Hedge funds are in great demand in the Cayman Islands and are proving extremely popular with high net worth individuals due to flexible regulation
The Cayman Islands continues to be a domicile for institutional-type investment products. There are few retail products available from the Cayman Islands and the private client business is undergoing some changes. Hedge funds remain the biggest growth area.
Institutional products are experiencing the highest growth right now, says David Titcombe, Caribbean head of private banking at Ansbacher.
Cayman's financial industry can be split in two ' comprising institutional and private clients. Private client products include private banking services, trust and company management (for tax and estate-planning purposes) and invest- ment management. Institutional services include the administration of mutual funds (particularly hedge funds) and the administration of special purpose vehicles (effectively the securitisation of assets).
Taking the private and institutional business as a whole, it is arguably hedge funds for which there is most demand, particularly during these difficult market conditions. Investors are internationally-oriented high net worth individuals almost certainly with an excess of US$1m in liquid assets as the minimum entry levels for many funds is typically quite high.
Martin Laidlaw, senior manager of mutual fund services at CIBC, says the hedge fund industry will continue to grow. The main reason for growth in the hedge fund market has been due to flexible regulation, the political stability of Cayman and the ease and speed of setting up hedge funds. All the relevant service providers such as accountants, lawyers and fund administrators can be found in the Cayman Islands. There are monthly meetings between the government and the private sector to help maintain a favourable environment.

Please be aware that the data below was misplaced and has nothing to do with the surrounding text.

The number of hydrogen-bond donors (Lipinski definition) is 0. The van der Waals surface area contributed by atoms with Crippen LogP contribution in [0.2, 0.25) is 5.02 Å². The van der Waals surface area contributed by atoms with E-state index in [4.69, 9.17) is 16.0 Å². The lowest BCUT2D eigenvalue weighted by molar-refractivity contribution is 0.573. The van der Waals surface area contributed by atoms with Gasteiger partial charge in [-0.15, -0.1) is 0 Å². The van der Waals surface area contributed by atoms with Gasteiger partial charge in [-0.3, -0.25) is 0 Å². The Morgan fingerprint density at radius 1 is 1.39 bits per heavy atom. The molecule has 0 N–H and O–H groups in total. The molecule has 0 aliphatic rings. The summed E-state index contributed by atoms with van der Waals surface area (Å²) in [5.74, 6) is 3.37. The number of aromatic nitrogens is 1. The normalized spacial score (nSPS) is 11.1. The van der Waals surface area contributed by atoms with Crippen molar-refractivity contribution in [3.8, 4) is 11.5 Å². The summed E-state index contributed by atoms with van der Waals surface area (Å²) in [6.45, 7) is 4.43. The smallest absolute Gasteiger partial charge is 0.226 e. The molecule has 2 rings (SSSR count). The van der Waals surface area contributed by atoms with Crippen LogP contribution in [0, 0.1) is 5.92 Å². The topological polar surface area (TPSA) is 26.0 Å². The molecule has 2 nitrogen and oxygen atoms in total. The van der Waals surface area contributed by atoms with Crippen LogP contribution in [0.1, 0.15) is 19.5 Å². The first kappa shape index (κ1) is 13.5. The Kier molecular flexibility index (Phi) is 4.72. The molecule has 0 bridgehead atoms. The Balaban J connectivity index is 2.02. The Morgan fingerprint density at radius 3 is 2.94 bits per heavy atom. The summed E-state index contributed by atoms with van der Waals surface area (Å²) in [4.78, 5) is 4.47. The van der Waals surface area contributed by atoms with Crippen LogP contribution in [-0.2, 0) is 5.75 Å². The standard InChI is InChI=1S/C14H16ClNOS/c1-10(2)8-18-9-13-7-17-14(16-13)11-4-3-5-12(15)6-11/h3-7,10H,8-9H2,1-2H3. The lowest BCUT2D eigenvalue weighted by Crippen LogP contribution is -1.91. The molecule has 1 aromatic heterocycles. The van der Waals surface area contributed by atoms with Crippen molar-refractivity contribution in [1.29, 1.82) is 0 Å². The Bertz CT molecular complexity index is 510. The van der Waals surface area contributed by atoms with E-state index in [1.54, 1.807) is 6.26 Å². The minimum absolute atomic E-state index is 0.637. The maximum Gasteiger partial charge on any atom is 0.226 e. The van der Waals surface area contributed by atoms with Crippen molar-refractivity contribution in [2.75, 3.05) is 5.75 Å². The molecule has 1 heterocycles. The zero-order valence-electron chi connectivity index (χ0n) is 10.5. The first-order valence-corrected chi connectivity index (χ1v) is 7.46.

A sound exchange
The Cayman Island Stock Exchange (CSX) is another reason why growth is occurring in mutual funds. Monique Melis, head of business development at the CSX, says a listing on the exchange brings multiple benefits to a mutual fund. Because certain types of investor may only invest in listed, rather than unlisted securities, a listing enhances the marketability of a mutual fund and gives it access to a wider investor base. For closed-ended funds, where there is no facility to redeem, a listing on the CSX can provide a secondary market with a trading platform for both buyers and sellers. The CSX's understanding of this highly specialised market has enabled it to develop sophisticated listing rules. These have been specifically tailored to meet the needs of debt issuers and accommodate the latest sophisticated structures and products.
Melis says the listing rules also reflect that such securities are usually purchased and traded by a limited number of institutional investors who are knowledgeable in investment matters. Accordingly, the rules focus upon the disclosure of all relevant information without imposing unnecessarily onerous conditions upon the issuer.
Unlike other stock exchanges, according to Melis, there is no requirement in the CSX's listing rules for a local listing agent to be appointed in connection with an application to list specialist debt securities. The lead manager or the issuer's legal advisers may deal directly with the CSX's listing department. This helps to reduce costs and improve time efficiencies.
Melis says the CSX's competitiveness lies in the adherence to the issuer's timetable as well as in its low listing fees. In normal circumstances the CSX guarantees a two to five-day turnaround time on reviews of listing documents.
By listing on the exchange, issuers gain visibility and transparency for investors.
Keen to pitch up